April 11-12, 2011
Our next stop was Brussels, where we had two CouchSurfing hosts [A.] and [G.]. They seemed to be the exact opposites of each other, which shows that you can meet any type of person on CouchSurfing — you just have to be ready to expect the unexpected. A, who had positive references and a filled out profile, turned out to be rather cold and sarcastic. When we first met, my friend [V.] and I were still wearing our heavy backpacks, and he quietly led us around Brussels, half-heartedly showing us the famous sights, including Maneken Pis.
“What’s the story behind Manaken Pis?” I asked, hoping to strike up a conversation after almost an hour of silence. We were eating our first Belgian waffles with Nutella and fresh strawberries. He had been standing there, looking as if he had somewhere else to be.
“Good question,” A. replied sarcastically. “I think there was a fire and some boy pissed on it.
“You know,” I said, sensing his irritation immediately. “You really don’t have to show us around if you don’t want to. You’re under no obligation to…”
V. nodded vehemently in agreement — he was already a shy sort of person and being in this awkward situation seemed to make him even quieter than before. A merely shrugged and said that it wasn’t a big deal, even though he clearly made it out to be.
Later, we met the others in our travel group and their CouchSurfing host, G. He was in a folk band, had a beard, and hipster glasses. Even though he was born in France, he hated the French for being “so French” (he had said) and preferred the laid back atmosphere of Belgium. But of course, if he could live anywhere else, it would be Portland, Oregon. Even though I’ve said before that I’m not one for stereotypes, my friend S and I giggled and quietly referenced Portlandia to each other.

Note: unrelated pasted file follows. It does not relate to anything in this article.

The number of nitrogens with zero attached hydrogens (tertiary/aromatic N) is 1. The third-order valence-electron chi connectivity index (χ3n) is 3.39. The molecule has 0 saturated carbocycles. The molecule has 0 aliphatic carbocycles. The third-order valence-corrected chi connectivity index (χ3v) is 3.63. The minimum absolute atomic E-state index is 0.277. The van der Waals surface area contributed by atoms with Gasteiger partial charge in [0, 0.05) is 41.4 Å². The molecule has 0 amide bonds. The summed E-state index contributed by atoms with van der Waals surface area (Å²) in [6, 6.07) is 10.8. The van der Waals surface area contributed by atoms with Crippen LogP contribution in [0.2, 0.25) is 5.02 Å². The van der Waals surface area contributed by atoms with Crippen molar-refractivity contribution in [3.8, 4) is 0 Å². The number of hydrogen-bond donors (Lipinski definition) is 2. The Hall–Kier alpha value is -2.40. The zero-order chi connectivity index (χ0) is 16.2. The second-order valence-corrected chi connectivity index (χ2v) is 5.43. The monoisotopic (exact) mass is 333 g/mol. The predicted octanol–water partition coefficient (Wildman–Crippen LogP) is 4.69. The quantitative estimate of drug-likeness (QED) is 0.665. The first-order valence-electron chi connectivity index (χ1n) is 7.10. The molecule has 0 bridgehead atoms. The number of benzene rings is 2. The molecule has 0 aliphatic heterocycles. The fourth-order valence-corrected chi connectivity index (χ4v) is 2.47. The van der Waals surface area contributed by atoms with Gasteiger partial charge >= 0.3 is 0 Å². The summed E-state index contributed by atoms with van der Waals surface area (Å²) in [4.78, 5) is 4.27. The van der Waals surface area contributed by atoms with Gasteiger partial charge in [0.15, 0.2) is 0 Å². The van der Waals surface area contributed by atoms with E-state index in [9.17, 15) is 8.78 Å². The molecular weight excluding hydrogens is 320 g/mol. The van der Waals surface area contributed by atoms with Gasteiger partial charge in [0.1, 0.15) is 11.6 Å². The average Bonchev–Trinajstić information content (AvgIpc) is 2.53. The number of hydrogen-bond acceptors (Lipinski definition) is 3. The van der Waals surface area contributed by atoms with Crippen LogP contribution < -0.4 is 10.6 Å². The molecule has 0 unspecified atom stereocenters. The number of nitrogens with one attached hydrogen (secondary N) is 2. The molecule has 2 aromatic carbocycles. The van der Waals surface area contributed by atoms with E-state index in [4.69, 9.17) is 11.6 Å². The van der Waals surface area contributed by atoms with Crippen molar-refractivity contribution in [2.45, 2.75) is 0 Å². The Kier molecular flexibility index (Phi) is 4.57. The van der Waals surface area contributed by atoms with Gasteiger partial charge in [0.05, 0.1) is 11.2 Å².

A. soon left because he was tired, and G started showing us around. He took us to the alternative theater he volunteers at and told us it was the largest and oldest alternative theater in Europe. At the basement of the alternative theater, there was a cozy looking bar with strange and fascinating art work that adorned the old walls. He then gave us organic beers brewed by local Belgians, which we shared among ourselves, since he preferred wine himself. This was the reason I wanted to CouchSurf. I wanted to see what the locals in each country did on a daily basis, rather than taking in all the main tourist attractions. It felt more real to travel this way, rather than gaining a surface glance of what a country has to offer. It’s true what they say that after a while, all European cities begin to look alike — they all have cobblestones, old buildings, old monarchies, and bloody histories. It’s the people that make traveling worth all of its while.
After G went to work, we made our way to the famous Atomium. Its name gives away what it is — it’s basically a large atomic structure, originally built for the World Expo in the late 50s. The interconnecting tubes lead to the different spheres, where you can view exhibits and also a stunning view of Brussels.
When we were finished with the Atomium, we wandered into a nearby park, where we got much needed rested from the constant traveling over the past few days. V and I also remembered that we were supposed to go back to A’s house for dinner, even though we had a bad feeling about it.